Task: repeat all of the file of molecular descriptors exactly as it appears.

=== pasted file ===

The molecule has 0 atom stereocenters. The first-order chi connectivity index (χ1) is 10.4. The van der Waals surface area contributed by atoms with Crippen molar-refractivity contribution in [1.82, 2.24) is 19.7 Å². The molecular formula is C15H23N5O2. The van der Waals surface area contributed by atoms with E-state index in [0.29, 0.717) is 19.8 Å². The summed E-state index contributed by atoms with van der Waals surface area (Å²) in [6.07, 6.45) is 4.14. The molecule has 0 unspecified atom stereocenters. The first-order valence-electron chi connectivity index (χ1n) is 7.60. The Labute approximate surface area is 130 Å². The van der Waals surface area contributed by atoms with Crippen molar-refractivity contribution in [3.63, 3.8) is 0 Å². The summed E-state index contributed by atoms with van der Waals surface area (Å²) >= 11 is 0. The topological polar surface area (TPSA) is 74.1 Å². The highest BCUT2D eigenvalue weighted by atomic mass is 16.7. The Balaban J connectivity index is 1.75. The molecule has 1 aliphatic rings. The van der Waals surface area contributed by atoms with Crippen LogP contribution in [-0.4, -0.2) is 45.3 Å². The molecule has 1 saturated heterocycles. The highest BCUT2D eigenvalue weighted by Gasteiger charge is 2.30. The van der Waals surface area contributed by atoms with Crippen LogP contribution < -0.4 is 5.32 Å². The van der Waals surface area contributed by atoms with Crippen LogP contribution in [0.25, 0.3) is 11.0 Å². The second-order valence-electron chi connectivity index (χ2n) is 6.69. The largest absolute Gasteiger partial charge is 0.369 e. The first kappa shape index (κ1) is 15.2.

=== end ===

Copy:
The molecule has 0 atom stereocenters. The first-order chi connectivity index (χ1) is 10.4. The van der Waals surface area contributed by atoms with Crippen molar-refractivity contribution in [1.82, 2.24) is 19.7 Å². The molecular formula is C15H23N5O2. The van der Waals surface area contributed by atoms with E-state index in [0.29, 0.717) is 19.8 Å². The summed E-state index contributed by atoms with van der Waals surface area (Å²) in [6.07, 6.45) is 4.14. The molecule has 0 unspecified atom stereocenters. The first-order valence-electron chi connectivity index (χ1n) is 7.60. The Labute approximate surface area is 130 Å². The van der Waals surface area contributed by atoms with Crippen molar-refractivity contribution in [3.63, 3.8) is 0 Å². The summed E-state index contributed by atoms with van der Waals surface area (Å²) >= 11 is 0. The topological polar surface area (TPSA) is 74.1 Å². The highest BCUT2D eigenvalue weighted by atomic mass is 16.7. The Balaban J connectivity index is 1.75. The molecule has 1 aliphatic rings. The van der Waals surface area contributed by atoms with Crippen LogP contribution in [-0.4, -0.2) is 45.3 Å². The molecule has 1 saturated heterocycles. The highest BCUT2D eigenvalue weighted by Gasteiger charge is 2.30. The van der Waals surface area contributed by atoms with Crippen LogP contribution < -0.4 is 5.32 Å². The van der Waals surface area contributed by atoms with Crippen LogP contribution in [0.25, 0.3) is 11.0 Å². The second-order valence-electron chi connectivity index (χ2n) is 6.69. The largest absolute Gasteiger partial charge is 0.369 e. The first kappa shape index (κ1) is 15.2.